40 bar falls 30.27 6mph SSE dewpoint 24 Spring
Last Quarter Moon of Winds
Ah. Can you feel the sigh? A weekend with no outside obligations at all. I plan to do clean up, plant some more seeds, read, maybe watch a bit more of the NCAA. How about that Davidson, huh? Took out Wisconsin. That’s a student body of 1,700 versus one of what, 30,000? I will read chapter 3 in the Permaculture design book for sure, perhaps polish off a novel or two, maybe start writing one of my own. I have an idea that’s been bouncing around for some time now.
Tonight at 5PM I get to celebrate Chinese New Year again with the CIF guides. I look forward to this each year, this one especially because I’ve done my homework on China and Japan over the last few months. Saw MingJen, who organizes this event, on Wednesday at the Naomi Kawase film, The Mourning Forest.
If you can, would you write Hillary and tell her to get out now? We need a chance to even up with McCain and a bitter end to the Democratic primary race just lets him have the field to himself. I don’t have anything against Hillary, in fact she and Obama are about a horse apiece politically, but Obama has won the field, has the delegates and deserves his chance. Hillary will have another shot. She’s established that a woman can run as a serious candidate, a remarkable and historic achievement in itself. Nothing in the feminist revolution demands that women win all contests or get all the jobs.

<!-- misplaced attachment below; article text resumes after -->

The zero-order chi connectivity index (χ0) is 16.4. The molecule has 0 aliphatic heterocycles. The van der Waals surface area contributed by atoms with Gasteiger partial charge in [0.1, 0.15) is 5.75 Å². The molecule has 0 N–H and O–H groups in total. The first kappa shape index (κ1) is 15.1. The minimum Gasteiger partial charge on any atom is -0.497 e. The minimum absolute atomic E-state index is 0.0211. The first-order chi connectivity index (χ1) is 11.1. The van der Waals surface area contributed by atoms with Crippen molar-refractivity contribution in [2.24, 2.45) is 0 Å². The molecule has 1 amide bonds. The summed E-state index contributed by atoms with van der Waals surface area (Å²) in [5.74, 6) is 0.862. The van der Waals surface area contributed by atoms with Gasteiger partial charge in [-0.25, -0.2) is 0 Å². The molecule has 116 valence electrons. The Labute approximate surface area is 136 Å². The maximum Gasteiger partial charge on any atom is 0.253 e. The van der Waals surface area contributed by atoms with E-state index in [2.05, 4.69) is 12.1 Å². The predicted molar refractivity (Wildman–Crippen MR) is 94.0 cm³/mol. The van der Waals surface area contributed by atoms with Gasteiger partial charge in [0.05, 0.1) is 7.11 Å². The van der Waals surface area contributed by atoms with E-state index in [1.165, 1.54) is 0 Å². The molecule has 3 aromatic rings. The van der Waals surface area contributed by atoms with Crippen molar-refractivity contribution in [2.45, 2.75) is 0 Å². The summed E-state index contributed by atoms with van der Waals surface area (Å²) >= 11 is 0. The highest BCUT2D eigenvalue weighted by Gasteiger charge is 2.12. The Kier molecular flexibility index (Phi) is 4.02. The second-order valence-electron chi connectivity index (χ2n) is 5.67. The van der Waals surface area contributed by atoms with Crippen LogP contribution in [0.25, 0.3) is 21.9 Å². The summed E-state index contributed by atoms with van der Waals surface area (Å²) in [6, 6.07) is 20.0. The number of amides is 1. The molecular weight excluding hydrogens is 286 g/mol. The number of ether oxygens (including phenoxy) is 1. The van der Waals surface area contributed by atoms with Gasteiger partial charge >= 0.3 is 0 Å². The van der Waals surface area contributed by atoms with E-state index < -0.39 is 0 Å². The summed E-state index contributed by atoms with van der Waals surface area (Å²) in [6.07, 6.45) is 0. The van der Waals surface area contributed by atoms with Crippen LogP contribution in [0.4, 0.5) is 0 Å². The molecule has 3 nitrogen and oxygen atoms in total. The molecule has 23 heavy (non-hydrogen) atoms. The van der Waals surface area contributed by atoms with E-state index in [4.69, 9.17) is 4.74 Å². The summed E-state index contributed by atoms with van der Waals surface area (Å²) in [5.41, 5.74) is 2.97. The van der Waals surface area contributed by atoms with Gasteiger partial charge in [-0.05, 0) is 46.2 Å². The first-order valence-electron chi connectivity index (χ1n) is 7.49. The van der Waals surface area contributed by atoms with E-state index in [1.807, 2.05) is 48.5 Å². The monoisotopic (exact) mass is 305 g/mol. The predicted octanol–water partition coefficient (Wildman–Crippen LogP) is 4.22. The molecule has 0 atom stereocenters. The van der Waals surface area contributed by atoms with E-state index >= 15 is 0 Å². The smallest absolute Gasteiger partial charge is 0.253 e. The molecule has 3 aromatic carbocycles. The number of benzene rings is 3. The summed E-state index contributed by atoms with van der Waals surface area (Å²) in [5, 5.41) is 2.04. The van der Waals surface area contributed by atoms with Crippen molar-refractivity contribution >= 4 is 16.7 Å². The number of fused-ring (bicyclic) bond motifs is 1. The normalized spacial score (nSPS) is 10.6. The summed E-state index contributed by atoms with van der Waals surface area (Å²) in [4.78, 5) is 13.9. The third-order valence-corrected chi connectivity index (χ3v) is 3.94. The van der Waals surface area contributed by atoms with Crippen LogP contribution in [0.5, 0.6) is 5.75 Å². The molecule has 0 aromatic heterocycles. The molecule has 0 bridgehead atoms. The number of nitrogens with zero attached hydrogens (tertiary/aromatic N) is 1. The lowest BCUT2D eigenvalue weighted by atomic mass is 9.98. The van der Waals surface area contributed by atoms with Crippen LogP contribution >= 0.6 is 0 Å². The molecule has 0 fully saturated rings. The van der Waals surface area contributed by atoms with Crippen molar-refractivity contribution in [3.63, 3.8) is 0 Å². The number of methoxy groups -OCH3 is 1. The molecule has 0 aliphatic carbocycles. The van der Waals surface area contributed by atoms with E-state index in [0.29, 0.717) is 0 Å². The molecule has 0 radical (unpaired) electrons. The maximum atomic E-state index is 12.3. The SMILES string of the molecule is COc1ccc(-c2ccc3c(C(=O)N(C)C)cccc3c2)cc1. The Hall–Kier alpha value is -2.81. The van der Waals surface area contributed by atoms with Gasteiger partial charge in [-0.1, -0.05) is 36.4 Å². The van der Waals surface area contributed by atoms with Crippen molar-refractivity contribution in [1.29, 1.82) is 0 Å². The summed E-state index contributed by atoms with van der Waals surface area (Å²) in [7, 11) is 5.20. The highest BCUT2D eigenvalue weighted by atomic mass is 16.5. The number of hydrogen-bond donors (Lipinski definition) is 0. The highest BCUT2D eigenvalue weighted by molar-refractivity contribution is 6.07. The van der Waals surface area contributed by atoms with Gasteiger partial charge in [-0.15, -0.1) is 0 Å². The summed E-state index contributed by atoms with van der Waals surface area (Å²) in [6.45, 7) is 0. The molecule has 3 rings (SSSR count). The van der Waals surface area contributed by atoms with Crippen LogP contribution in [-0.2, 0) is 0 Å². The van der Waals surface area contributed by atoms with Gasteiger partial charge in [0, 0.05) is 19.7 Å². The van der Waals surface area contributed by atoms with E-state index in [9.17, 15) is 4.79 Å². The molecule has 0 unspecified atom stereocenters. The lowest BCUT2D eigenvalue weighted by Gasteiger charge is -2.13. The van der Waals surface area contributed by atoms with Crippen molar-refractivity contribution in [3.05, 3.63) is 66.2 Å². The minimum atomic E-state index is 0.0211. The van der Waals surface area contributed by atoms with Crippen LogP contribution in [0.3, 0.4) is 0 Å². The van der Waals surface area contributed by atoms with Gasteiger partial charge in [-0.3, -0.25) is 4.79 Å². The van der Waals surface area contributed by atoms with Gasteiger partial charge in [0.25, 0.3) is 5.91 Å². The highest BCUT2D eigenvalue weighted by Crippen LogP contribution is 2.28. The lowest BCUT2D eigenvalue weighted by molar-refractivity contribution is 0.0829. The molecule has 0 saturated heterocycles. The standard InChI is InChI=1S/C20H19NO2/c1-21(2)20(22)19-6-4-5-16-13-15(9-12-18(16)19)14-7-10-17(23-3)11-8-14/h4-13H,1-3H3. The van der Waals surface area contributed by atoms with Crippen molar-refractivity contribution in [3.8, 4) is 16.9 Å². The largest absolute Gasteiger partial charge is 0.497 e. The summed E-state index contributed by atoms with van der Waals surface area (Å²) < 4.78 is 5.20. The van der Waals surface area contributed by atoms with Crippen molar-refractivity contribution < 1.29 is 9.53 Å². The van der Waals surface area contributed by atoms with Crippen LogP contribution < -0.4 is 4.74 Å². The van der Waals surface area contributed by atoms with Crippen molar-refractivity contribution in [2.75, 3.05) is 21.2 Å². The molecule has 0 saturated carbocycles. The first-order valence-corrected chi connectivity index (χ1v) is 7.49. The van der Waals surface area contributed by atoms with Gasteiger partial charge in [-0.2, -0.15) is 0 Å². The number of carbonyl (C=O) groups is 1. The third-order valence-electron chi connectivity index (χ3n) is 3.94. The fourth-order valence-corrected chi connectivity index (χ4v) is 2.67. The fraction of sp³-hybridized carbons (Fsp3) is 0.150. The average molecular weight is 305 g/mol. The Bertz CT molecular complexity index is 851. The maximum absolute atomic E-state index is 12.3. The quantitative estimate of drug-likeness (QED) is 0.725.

Snow continues to retreat in our yard, but slowly. As in years past, the Perlick’s grass is almost fully visible, while ours remains under 6-8 inches of snow. They face south, we face north and that makes all the difference. Spring comes to our property about a week later than theirs, weird as that is.
On Thursday I followed the dog tracks in the snow and went out to check on my trees planted last spring. Some animal, either rabbits or deer, have eaten the tops of them down to the garden hose I put around them as protection from mice. I didn’t think tall enough up the food chain. These were the trees I planted nearest the area we call the park. Further north, also on the eastern edge of our westernmost woods, another group of oaks, white pines and Norway pines look like they’ve done well over the winter.
This is the nature of gardening. Try this and it works. Try that and it doesn’t. Listen. Repeat what worked, change what didn’t. Plants and a particular location engage the attentive gardener or horticulturist (as I’m beginning to think of myself) in a constant dialogue as shade patterns change, seasonal sun shifts become more understood, rain falls or does not fall and various cultivars and seeds prove well suited to the site or not. This dialogue is multi-lingual as one party communicates in one language and the other has to translate, but it is true discourse as each can alter the others ideas.